Q. You’ve been asked to review a new horror movie. In the closing scene, a passenger jet is ready for takeoff at the head of a runway that’s very wide and completely covered in ice. The zombies are slipping and sliding toward the plane, so the pilot has no choice but to open the throttle. Will the plane take off?
Submitted by Jeff Eldredge, professor of mechanical and aerospace engineering at the University of California, Los Angeles.
Draft a response of 250 words or fewer and email it by midnight Eastern time June 6 to firstname.lastname@example.org.
CALL FOR HELP: We challenged you to tell us why the engineer among a group of castaways implored the person with a VHF radio to wait for a forecast temperature inversion before expending the last bit of battery power on a mayday call.
Your responses were reviewed by space systems consultant Chris Hoeber and Dave Jenn of the Naval Postgraduate School in California. Here is the top submission:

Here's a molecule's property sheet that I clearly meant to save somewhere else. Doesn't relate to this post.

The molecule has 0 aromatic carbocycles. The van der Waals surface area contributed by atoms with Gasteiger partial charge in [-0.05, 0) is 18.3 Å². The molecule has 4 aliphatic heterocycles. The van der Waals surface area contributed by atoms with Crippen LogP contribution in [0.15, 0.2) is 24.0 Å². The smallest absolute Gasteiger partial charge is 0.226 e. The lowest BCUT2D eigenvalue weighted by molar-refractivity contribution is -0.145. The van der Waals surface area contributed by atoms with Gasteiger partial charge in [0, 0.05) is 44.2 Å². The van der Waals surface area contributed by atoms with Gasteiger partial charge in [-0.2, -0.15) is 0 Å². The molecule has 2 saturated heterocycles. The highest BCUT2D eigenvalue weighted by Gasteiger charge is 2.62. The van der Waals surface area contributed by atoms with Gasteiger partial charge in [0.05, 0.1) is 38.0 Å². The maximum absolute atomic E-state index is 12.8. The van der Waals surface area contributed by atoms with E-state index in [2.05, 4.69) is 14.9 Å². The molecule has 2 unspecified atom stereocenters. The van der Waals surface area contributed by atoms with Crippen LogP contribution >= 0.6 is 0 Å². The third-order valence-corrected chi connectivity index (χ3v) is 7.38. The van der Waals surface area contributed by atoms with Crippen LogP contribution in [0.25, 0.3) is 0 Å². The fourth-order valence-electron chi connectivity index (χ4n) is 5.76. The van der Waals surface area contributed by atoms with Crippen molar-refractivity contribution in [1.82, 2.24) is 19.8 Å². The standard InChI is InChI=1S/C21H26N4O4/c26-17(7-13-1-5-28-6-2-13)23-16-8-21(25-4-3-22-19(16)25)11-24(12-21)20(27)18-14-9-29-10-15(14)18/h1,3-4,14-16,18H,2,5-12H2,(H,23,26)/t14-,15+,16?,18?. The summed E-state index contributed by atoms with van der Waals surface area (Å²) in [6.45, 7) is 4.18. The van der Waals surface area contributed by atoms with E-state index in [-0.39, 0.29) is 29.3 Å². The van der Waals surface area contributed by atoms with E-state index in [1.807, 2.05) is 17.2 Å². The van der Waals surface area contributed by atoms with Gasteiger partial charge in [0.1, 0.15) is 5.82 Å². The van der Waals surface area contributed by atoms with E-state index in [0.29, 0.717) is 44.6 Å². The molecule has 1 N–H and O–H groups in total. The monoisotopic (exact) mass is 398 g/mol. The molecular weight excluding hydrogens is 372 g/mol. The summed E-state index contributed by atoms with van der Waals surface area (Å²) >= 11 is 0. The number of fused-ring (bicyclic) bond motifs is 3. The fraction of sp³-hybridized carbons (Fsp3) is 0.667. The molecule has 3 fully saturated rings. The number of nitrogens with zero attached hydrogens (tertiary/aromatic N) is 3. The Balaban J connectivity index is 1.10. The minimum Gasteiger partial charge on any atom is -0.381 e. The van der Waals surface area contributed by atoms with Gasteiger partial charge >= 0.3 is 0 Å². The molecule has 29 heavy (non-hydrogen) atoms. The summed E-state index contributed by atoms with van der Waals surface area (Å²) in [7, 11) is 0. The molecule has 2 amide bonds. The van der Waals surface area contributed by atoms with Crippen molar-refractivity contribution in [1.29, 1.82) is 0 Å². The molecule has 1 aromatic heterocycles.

WINNING RESPONSE: VHF radio waves are a part of the electromagnetic spectrum. All EM waves bend when they move from a denser to a less dense substance. This is known as refraction. Refraction is responsible for rainbows, mirages, halos and sundogs. When the weather is calm and there is a strong temperature inversion, a layer of high-density cold air is blanketed above by a layer of low-density hot air. This forms an ideal condition for VHF signals to refract and be transmitted over large distances (1,000-3,000 miles). This is called tropospheric ducting, and the engineer hopes to tap into this phenomenon. Under ideal weather, VHF signals do not refract substantially to be transmitted over a longer distance. Stranded on a tropical island, it is less likely that the pilot can signal for help using the VHF radio. Instead, if they wait for tomorrow, the temperature inversion will benefit them. The VHF signal can then travel for a long distance. This will increase their chances of their mayday call being picked up by someone.
Graduate assistant researcher
Intelligent Systems Research Laboratory
Texas A&M University, College Station